Acts 4:32-35 speaks clearly on the subject: “All the believers were one in heart and mind. No one claimed that any of his possessions was his own, but they shared everything they had. With gnat power the apostles continued to testify to the resurrection of the Lord Jesus, and much grace was upon them all. There were no needy persons among them. For from time to time those who owned lands or houses sold them, brought the money from the sales and put it at the apostles feet, and it was distributed to anyone as he had need.”

So it should be with our weekly tithes. We give them to be distributed as necessary to take care of the basic needs of the church.

But in the same way as the apostles realized there are special needs, we should provide for them as well. It is commonly held that some of the most informative writing on the issue of stewardship for the early church is found in Paul’s two letters to the church at Corinth. Therefore, it is of particular note that when Paul writes, “Each man should give what he has decided in his heart to give, not  reluctantly or under compulsion, for God loves a cheerful giver. And God is able to make all grace abound to you, so that in all things at all times, having all that you need, you will abound in every good work” (2 Cor.9:7-8). And later, “You will be made rich in every way so that you can be generous on every occasion, and through us your generosity will result in thanksgiving to God” (2 Cor.9:ll). Paul was actually addressing the special gifts he wanted to take to the church in Jerusalem!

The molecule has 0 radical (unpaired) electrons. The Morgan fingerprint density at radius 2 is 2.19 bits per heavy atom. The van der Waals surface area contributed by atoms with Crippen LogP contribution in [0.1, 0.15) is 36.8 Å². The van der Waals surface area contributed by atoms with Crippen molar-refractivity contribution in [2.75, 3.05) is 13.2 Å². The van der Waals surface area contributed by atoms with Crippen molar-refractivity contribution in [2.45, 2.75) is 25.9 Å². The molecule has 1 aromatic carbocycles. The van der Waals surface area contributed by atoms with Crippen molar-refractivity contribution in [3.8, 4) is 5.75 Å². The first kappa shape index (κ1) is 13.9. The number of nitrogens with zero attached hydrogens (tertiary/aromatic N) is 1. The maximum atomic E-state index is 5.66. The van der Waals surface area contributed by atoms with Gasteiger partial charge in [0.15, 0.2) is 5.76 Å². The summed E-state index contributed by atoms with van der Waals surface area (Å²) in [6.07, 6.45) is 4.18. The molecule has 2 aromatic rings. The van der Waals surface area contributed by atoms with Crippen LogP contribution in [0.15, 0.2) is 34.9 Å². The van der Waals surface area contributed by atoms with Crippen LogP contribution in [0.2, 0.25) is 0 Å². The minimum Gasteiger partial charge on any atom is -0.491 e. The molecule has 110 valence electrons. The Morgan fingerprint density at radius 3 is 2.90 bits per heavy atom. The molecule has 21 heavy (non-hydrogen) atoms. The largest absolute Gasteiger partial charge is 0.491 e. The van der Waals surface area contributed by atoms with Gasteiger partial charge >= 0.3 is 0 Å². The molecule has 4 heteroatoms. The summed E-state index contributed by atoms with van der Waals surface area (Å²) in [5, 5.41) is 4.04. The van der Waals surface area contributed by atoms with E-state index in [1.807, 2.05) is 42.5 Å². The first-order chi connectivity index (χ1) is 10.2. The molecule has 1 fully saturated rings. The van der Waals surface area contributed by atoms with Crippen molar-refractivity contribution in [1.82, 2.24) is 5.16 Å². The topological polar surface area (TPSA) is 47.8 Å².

In closing, let me refer to Tom O’Brien’s questions: “If Jesus walked through the door right now … would he be really interested in our investments and savings accounts? Or, would we be held accountable for the injustice in the world?”

Doing all we can to spread the good news, acting with the conviction of our faith, carrying out God’s plan for each of us as an important part of the plan, is how we should address our stewardship of our gifts – “our selves, our time and our possessions, signs of your gracious love.”

From the Spring 1995 edition of Faith in Action, the publication of the Lutheran Laity Movement for Stewardship. At the time, Lt. Col. David Penman, USMC, was stewardship chairman of St. Peter Lutheran Church, Stafford, Va.

© Copyright 1995, Evangelical Lutheran Church in America.
This essay first appeared in the Spring 1995 issue of Faith in Action. Articles in Faith in Action may be reproduced for use in ELCA and ELCIC congregations provided each copy carries the note:
© Copyright 1995, Evangelical Lutheran Church in America. Reprinted with permission.

About the Author

Lt. Col. David Penman, USMC, wrote this in 1995, when he was stewardship chairman of St. Peter Lutheran Church, Stafford, Va.See Lt. Col. David Penman's website.